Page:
- You can protect yourself from many infections by preparing food and
- Meat, poultry (such as chicken or turkey), and fish can make you
sick if they are raw, undercooked, or spoiled.
- Raw fruits and vegetables are safe to eat if you wash them carefully
- Don’t drink water straight from lakes, rivers, streams, or springs.
Why should I be careful about food and water?
Food and water can carry germs that cause illness. Germs in food or water
may cause serious infections in people with HIV. You can protect yourself
from many infections by preparing food and drinks properly.
What illnesses caused by germs in food and water do people with HIV commonly
Germs in food and water that can make someone with HIV ill include Salmonella,
Campylobacter, Listeria and Cryptosporidium. They can cause diarrhea, upset
stomach, vomiting, stomach cramps, fever, headache, muscle pain, bloodstream
infection, meningitis, or encephalitis.
Do only people with HIV get these illnesses?
No, they can occur in anyone. However, these illnesses are much more common in
people with HIV.
Are these illnesses the same in people with HIV as in other people?
No. The diarrhea and nausea are often much worse and more difficult to treat in
people with HIV. These illnesses are also more likely to cause serious problems
in people with HIV, such as bloodstream infections and meningitis. People with
HIV also have a harder time recovering fully from these illnesses.
If I have HIV, can I eat meat, poultry, and fish?
Yes. Meat, poultry (such as chicken or turkey), and fish can make you sick only
if they are raw, undercooked, or spoiled.
To avoid illness:
Cook all meat and poultry until they are no longer pink in the
middle. If you use a meat thermometer, the temperature inside the meat
or poultry should be over 165° F. Fish should be cooked until it is
flaky, not rubbery.
- After handling raw meat, poultry, and fish, wash your hands well
with soap and water before you touch any other food.
- Thoroughly wash cutting boards, cooking utensils, and countertops
with soap and hot water after they have had contact with raw meat,
poultry, or fish.
- Do not let uncooked meat, poultry, or fish or their juices touch
other food or each other.
- Do not let meat, poultry, or fish sit at room temperature for more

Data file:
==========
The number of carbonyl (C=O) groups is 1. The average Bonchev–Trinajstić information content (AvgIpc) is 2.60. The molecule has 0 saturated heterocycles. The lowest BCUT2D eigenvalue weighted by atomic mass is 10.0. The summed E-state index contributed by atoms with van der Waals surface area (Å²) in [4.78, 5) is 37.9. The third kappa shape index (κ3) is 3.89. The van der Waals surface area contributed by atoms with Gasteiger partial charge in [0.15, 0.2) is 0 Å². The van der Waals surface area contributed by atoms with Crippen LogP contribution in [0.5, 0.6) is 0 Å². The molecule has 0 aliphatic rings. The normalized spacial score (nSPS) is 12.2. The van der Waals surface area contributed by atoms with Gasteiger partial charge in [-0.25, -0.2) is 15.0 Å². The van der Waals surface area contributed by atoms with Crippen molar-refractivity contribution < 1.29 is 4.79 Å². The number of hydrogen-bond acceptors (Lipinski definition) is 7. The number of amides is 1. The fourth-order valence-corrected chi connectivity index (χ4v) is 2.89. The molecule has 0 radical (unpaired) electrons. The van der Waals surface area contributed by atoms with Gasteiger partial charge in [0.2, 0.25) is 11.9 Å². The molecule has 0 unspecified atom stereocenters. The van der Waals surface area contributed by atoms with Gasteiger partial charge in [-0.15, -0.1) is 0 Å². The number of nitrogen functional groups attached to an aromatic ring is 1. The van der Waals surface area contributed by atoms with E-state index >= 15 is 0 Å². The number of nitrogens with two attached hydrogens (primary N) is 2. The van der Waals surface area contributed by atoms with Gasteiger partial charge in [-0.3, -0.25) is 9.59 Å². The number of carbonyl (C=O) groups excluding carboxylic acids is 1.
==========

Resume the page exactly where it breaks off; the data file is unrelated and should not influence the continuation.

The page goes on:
than a few minutes. Keep them in the refrigerator until you are ready to
- Eat or drink only pasteurized milk or dairy products.
Can I eat eggs if I have HIV?
Yes. Eggs are safe to eat if they are well cooked. Cook eggs until the yolk and
white are solid, not runny. Do not eat foods that may contain raw eggs, such as
hollandaise sauce, cookie dough, homemade mayonnaise, and Caesar salad dressing.
If you prepare these foods at home, use pasteurized eggs instead of eggs in the
shell. You can find pasteurized eggs in the dairy case at your supermarket.
Can I eat raw fruits and vegetables?
Yes. Raw fruits and vegetables are safe to eat if you wash them carefully first.
Wash, then peel fruit that you will eat raw. Eating raw alfalfa sprouts and
tomatoes can cause illness, but washing them well can reduce your risk of
How can I make my water safe?
Don’t drink water straight from lakes, rivers, streams, or springs.
Because you cannot be sure if your tap water is safe, you may wish to avoid tap
water, including water or ice from a refrigerator ice-maker, which is made with
tap water. Always check with the local health department and water utility to
see if they have issued any special notices for people with HIV about tap water.
You may also wish to boil or filter your water, or to drink bottled water.
Processed carbonated (bubbly) drinks in cans or bottles should be safe,
but drinks made at a fountain might not be because they are made with tap water.